Enjoy our WTP Spotlights, notable selections featuring artists and writers from our Woven Tale Press magazine. To read the issue in full subscribe and you can also register on our site to enjoy our archive.
Monica Rowley teaches high school in Brooklyn, NY. Her poetry has appeared in the Irish literary journal The Ogham Stone; The Bread Loaf Journal; Yes, Poetry (online); and is forthcoming in Anti-Heroin Chic. She is the recipient of a National Endowment for the Humanities Grant and the Roxanne McCormick Leighton Fellowship for study at Bread Loaf.
From WTP Vol. VIII #3
Soon I’ll have the dead in my mouth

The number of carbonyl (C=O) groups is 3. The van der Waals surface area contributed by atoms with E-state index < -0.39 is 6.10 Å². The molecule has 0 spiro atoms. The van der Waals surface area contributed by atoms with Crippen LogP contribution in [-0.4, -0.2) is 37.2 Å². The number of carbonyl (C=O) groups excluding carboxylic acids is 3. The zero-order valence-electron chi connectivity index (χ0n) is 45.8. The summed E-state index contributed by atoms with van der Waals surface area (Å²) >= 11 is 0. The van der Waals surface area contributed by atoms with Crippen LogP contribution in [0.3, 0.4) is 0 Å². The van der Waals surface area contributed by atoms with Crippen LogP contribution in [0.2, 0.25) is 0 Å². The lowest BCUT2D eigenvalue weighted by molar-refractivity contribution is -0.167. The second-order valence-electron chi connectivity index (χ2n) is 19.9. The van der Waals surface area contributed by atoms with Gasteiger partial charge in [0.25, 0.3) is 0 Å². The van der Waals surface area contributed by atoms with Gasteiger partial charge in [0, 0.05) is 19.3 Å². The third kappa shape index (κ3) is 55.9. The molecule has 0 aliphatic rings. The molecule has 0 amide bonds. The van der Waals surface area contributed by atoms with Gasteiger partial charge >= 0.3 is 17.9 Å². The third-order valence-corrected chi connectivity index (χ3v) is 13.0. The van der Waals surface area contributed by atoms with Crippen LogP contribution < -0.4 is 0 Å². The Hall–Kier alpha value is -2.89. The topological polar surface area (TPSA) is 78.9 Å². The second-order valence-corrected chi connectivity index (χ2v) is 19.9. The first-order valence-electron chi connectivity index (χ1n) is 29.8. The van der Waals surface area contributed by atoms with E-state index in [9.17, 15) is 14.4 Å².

holding my teeth in place,
dental records the detectives might need to check
if I were to die an unspeakable death.
I think about this cadaver bone in my jaw:
What parts of a whole
did it lie in when it belonged to the living?
Was the body of its residence
a crook? A scribe? A ballerina?
Was its holder happy with his health?
Or did the woman-skeleton of this bone
cheat, in flesh, on her wife?
Will I change ever so slightly
after it’s grafted? Maybe
my atheist friends have it right:
dead when dead. No transmigration
of another sewn into common diseased gums
by the periodontist good at her science,
using the dead’s parts
to keep me whole.
As I tongue the new stitches, glibly calling on
my own Yorick, I think with hesitancy
this corpse bone is important—
the implanted evidence illuminated in the x-ray
of my skull. I decide I must add this small bit
of the dead to my soul.